Bug Fixes in JavaScript 2


As the the ECMAScript 4 (JavaScript 2) specification comes closer to its final form, a number of aspects have, already, congealed and able to be disseminated and learned. Specifically, the bug fixes to ECMAScript 3 that are being included in ECMAScript 4 are quite refined at this point.

The bug fixes to JavaScript came from a number of places. Generally, however, they have come about due to aspects being under-specified, causing confusion to occur amongst language implementors.

Additionally, bug fixes have come about from universal conventions that have been adopted by implementors causing them to be ported back into the specification.

A full list of the bug fixes can be found on the ECMAScript 4 wiki.

You’ll, generally, find that a number of these fixes are already included in some browser implementations (generally more-so in Spidermonkey-based ones, than others). However, a couple of these are implemented in no browser, at this point (like this propagation) and still others are implemented in all browsers (like single character substrings).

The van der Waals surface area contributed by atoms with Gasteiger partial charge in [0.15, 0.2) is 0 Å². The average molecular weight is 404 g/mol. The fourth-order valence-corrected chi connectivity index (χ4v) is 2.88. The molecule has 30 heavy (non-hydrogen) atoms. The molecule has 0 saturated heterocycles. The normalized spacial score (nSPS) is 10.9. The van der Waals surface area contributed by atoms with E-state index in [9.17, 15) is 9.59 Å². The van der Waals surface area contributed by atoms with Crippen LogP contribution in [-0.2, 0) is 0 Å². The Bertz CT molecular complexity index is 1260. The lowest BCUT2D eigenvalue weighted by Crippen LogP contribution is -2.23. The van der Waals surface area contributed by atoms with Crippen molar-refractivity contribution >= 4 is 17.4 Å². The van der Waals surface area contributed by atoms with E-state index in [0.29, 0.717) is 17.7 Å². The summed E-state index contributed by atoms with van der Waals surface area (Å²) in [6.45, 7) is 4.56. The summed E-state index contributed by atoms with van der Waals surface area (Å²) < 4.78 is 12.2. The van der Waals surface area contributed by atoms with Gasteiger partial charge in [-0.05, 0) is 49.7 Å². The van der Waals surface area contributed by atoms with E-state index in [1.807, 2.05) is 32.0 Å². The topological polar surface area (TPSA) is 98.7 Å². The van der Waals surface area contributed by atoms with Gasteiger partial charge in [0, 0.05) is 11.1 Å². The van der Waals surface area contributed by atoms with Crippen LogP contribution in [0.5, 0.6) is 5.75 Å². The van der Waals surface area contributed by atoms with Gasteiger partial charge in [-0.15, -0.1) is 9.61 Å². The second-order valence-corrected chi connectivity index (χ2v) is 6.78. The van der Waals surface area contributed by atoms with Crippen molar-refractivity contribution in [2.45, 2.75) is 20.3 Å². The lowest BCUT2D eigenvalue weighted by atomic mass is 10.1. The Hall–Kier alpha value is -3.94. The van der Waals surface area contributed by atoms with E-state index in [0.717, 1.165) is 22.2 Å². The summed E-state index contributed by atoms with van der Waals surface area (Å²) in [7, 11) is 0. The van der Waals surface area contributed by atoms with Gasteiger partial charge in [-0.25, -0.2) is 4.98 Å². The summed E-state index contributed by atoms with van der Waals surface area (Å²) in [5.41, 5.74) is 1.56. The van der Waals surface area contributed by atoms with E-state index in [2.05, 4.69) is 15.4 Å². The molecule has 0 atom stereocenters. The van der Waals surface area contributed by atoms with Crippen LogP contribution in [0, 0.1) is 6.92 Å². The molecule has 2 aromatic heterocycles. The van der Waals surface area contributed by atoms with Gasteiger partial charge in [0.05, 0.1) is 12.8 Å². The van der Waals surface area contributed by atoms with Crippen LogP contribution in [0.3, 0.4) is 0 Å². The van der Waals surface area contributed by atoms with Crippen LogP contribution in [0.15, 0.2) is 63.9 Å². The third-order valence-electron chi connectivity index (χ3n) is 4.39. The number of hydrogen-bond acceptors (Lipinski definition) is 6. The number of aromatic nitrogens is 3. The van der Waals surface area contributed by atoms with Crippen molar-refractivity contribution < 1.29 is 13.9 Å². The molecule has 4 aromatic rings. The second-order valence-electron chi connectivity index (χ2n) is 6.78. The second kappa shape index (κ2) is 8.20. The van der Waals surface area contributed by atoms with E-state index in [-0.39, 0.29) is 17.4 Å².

More than anything else, however, these changes represent an attempt to bring greater levels of common-use compatibility to the language (allowing more web pages to work) and bringing backwards compatibility inline with ECMAScript 3 implementations, rather than with the specification.

Generally, you should use this as a guide of what’s to come, not as of what you can universally use, right now.

arguments is now a ‘real array’

arguments is now a ‘real array’, as opposed to an array-like object, with the following distinctions:

  • arguments.toString() behaves like an object’s .toString(), rather than an array’s.
  • If you manipulate the .length property its contents aren’t deleted (if the length is reduced), nor are new items added (if the length is increased).

This means that you can now do simple things like:

arguments.slice(1);

Whereas, previously, you would have to do:

Array.prototype.slice.call( arguments, 1 );

typeof /regexp/ == 'object'

This change makes it such that callable objects return a typeof of ‘object’ rather than of ‘function’.